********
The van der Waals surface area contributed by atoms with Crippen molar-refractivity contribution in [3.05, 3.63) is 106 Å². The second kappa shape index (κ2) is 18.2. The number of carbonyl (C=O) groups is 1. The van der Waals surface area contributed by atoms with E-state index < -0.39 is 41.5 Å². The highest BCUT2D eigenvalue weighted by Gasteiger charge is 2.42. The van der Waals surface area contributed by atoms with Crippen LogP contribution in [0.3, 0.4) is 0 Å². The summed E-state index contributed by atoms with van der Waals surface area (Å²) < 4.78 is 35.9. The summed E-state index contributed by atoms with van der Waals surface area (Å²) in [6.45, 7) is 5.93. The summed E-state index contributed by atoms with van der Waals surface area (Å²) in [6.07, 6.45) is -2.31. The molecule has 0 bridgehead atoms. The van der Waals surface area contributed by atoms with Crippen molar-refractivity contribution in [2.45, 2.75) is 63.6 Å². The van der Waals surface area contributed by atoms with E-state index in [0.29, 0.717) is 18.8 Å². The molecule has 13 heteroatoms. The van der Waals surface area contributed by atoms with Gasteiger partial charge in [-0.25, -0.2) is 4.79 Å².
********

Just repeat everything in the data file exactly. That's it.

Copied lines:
The van der Waals surface area contributed by atoms with Crippen molar-refractivity contribution in [3.05, 3.63) is 106 Å². The second kappa shape index (κ2) is 18.2. The number of carbonyl (C=O) groups is 1. The van der Waals surface area contributed by atoms with E-state index < -0.39 is 41.5 Å². The highest BCUT2D eigenvalue weighted by Gasteiger charge is 2.42. The van der Waals surface area contributed by atoms with Crippen LogP contribution in [0.3, 0.4) is 0 Å². The summed E-state index contributed by atoms with van der Waals surface area (Å²) < 4.78 is 35.9. The summed E-state index contributed by atoms with van der Waals surface area (Å²) in [6.45, 7) is 5.93. The summed E-state index contributed by atoms with van der Waals surface area (Å²) in [6.07, 6.45) is -2.31. The molecule has 0 bridgehead atoms. The van der Waals surface area contributed by atoms with Crippen molar-refractivity contribution in [2.45, 2.75) is 63.6 Å². The van der Waals surface area contributed by atoms with E-state index in [0.29, 0.717) is 18.8 Å². The molecule has 13 heteroatoms. The van der Waals surface area contributed by atoms with Gasteiger partial charge in [-0.25, -0.2) is 4.79 Å².